13. Hey all, (Cross-post from ni.com forums) We have a LabVIEW application, which has a LabVIEW-based Installer. This LabVIEW installer is called from within another Inno installer (since our main Inno installer pulls together multiple components, most of them not LabVIEW). Whenever this Inno installer ends, it always asks the user to restart their PC, even if the LabVIEW installer was cancelled. I narrowed it down, and it's reproducible with only the LabVIEW installer, so it's definitely LabVIEW installer's fault. According to Inno's help documentation, "if a program executed in the [Run] section queues files to be replaced on the next reboot (by calling MoveFileEx or by modifying wininit.ini), Setup will detect this and prompt the user to restart the computer at the end of installation." However, as stated above, this dialog is triggered even if the LabVIEW installer was cancelled and wrote no files. Now, the above linked documentation refers to a flag I can put in my installer script to ignore this restart dialog, but it's a global flag, and I would like my other installers to still make use of this handy restart dialog if necessary. Unfortunately it seems LabVIEW installers trigger this even if not actually necessary. Has anyone seen this before? Any ideas how to make my LabVIEW installer NOT muck around with the MoveFileEx or wininit.ini stuff if/when it's not actually needed? Attached is a LabVIEW project and Inno Installer script which easily reproduces the problem. To reproduce: Extract the attached .zip Open test.iss in Inno Setup and click the "Run" button Alternately, just run the built installer under "\Output\test_inno_installer_9.99.0.0.exe" Click Next on 'Select Components' dialog Click Install on 'Ready to Install' dialog When LabVIEW installer pops up click Cancel, then yes (you're sure) See the Restart dialog Thanks! David_L InnoLabVIEWBug.zip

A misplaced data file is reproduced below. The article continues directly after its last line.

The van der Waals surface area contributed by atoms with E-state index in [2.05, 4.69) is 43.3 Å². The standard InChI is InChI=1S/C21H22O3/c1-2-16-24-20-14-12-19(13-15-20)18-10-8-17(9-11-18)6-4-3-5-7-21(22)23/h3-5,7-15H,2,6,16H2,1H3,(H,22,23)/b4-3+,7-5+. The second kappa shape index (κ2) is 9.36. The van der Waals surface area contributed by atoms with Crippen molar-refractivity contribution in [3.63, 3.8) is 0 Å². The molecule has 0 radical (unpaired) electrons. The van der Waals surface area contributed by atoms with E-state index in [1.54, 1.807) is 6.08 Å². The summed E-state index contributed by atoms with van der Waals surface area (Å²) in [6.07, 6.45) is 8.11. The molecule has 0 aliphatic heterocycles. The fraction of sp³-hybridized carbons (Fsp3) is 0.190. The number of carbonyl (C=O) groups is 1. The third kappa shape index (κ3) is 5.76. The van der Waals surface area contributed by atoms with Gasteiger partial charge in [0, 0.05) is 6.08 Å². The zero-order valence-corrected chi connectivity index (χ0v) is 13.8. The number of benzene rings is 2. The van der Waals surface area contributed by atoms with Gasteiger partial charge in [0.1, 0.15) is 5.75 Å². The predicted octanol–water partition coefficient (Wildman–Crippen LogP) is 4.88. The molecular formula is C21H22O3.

14. Let me get back to you on this - we are internally discussing some options for improving this - as you noted the activity on the existing beta forum is pretty limited. We want a forum that everyone has access to where we can have collaborative discussions on NXG. The specifics are still being hashed out but I will update when I have more information. Regarding your question about Links - LogMAN's explanation is correct - files under Links are non-addon dependencies located outside your project folder on disk, for example if you use a subVI that is saved elsewhere. This should be uncommon for projects developed from scratch in NXG - it is more common in converted projects - especially if you convert multiple projects with shared dependencies at the same time. It is an aspect of the conversion process that we are looking to improve - at this time I would not recommend converting multiple projects with shared dependencies at the same time - it works but may lead to confusing results.